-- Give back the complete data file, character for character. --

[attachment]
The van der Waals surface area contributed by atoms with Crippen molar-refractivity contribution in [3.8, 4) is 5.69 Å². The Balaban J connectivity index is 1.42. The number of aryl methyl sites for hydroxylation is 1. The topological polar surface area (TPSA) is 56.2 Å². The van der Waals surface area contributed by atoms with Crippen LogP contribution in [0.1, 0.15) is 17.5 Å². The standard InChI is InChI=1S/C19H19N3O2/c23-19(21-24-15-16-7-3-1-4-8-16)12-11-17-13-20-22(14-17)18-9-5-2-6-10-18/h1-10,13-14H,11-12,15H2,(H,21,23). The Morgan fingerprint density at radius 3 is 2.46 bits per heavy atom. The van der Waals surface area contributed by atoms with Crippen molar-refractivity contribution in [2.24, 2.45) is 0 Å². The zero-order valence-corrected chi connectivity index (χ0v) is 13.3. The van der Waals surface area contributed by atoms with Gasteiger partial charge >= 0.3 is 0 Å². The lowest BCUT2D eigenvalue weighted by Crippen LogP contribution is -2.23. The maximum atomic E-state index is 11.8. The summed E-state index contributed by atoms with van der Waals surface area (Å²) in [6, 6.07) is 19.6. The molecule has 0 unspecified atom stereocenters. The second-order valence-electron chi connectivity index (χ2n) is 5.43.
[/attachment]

The van der Waals surface area contributed by atoms with Crippen molar-refractivity contribution in [3.8, 4) is 5.69 Å². The Balaban J connectivity index is 1.42. The number of aryl methyl sites for hydroxylation is 1. The topological polar surface area (TPSA) is 56.2 Å². The van der Waals surface area contributed by atoms with Crippen LogP contribution in [0.1, 0.15) is 17.5 Å². The standard InChI is InChI=1S/C19H19N3O2/c23-19(21-24-15-16-7-3-1-4-8-16)12-11-17-13-20-22(14-17)18-9-5-2-6-10-18/h1-10,13-14H,11-12,15H2,(H,21,23). The Morgan fingerprint density at radius 3 is 2.46 bits per heavy atom. The van der Waals surface area contributed by atoms with Crippen molar-refractivity contribution in [2.24, 2.45) is 0 Å². The zero-order valence-corrected chi connectivity index (χ0v) is 13.3. The van der Waals surface area contributed by atoms with Gasteiger partial charge >= 0.3 is 0 Å². The lowest BCUT2D eigenvalue weighted by Crippen LogP contribution is -2.23. The maximum atomic E-state index is 11.8. The summed E-state index contributed by atoms with van der Waals surface area (Å²) in [6, 6.07) is 19.6. The molecule has 0 unspecified atom stereocenters. The second-order valence-electron chi connectivity index (χ2n) is 5.43.